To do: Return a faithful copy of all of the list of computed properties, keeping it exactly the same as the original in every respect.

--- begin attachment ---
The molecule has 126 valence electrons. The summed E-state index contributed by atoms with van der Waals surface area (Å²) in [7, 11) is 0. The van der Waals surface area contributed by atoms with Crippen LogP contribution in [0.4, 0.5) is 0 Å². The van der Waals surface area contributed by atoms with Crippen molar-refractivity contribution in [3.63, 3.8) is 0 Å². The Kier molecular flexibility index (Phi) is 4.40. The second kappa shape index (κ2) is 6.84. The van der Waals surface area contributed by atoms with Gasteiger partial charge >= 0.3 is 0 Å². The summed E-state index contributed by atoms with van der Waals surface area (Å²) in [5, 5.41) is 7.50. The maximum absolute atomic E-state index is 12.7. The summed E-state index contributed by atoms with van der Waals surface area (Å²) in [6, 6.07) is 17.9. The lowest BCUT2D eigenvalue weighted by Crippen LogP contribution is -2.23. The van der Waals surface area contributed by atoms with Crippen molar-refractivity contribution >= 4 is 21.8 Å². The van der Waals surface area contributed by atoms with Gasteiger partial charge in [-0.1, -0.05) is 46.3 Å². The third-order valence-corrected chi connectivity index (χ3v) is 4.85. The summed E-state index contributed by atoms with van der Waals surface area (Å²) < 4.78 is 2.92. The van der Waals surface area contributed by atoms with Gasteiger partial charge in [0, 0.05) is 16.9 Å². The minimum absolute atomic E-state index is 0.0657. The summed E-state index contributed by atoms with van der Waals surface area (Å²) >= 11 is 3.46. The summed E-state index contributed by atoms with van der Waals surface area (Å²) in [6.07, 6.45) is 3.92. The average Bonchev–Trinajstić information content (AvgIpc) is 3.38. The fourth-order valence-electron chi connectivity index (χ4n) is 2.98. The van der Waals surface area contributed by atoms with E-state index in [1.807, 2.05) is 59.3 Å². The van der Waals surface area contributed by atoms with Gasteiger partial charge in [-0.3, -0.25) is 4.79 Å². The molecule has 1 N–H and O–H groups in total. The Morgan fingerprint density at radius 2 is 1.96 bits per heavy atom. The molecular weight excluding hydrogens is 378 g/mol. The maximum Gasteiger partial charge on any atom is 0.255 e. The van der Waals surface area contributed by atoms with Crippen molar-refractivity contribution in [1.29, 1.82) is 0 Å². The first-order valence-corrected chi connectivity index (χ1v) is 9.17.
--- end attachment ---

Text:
The molecule has 126 valence electrons. The summed E-state index contributed by atoms with van der Waals surface area (Å²) in [7, 11) is 0. The van der Waals surface area contributed by atoms with Crippen LogP contribution in [0.4, 0.5) is 0 Å². The van der Waals surface area contributed by atoms with Crippen molar-refractivity contribution in [3.63, 3.8) is 0 Å². The Kier molecular flexibility index (Phi) is 4.40. The second kappa shape index (κ2) is 6.84. The van der Waals surface area contributed by atoms with Gasteiger partial charge >= 0.3 is 0 Å². The summed E-state index contributed by atoms with van der Waals surface area (Å²) in [5, 5.41) is 7.50. The maximum absolute atomic E-state index is 12.7. The summed E-state index contributed by atoms with van der Waals surface area (Å²) in [6, 6.07) is 17.9. The lowest BCUT2D eigenvalue weighted by Crippen LogP contribution is -2.23. The van der Waals surface area contributed by atoms with Crippen molar-refractivity contribution >= 4 is 21.8 Å². The van der Waals surface area contributed by atoms with Gasteiger partial charge in [-0.1, -0.05) is 46.3 Å². The third-order valence-corrected chi connectivity index (χ3v) is 4.85. The summed E-state index contributed by atoms with van der Waals surface area (Å²) < 4.78 is 2.92. The van der Waals surface area contributed by atoms with Gasteiger partial charge in [0, 0.05) is 16.9 Å². The minimum absolute atomic E-state index is 0.0657. The summed E-state index contributed by atoms with van der Waals surface area (Å²) >= 11 is 3.46. The summed E-state index contributed by atoms with van der Waals surface area (Å²) in [6.07, 6.45) is 3.92. The average Bonchev–Trinajstić information content (AvgIpc) is 3.38. The fourth-order valence-electron chi connectivity index (χ4n) is 2.98. The van der Waals surface area contributed by atoms with E-state index in [1.807, 2.05) is 59.3 Å². The van der Waals surface area contributed by atoms with Gasteiger partial charge in [-0.3, -0.25) is 4.79 Å². The molecule has 1 N–H and O–H groups in total. The Morgan fingerprint density at radius 2 is 1.96 bits per heavy atom. The molecular weight excluding hydrogens is 378 g/mol. The maximum Gasteiger partial charge on any atom is 0.255 e. The van der Waals surface area contributed by atoms with Crippen molar-refractivity contribution in [1.29, 1.82) is 0 Å². The first-order valence-corrected chi connectivity index (χ1v) is 9.17.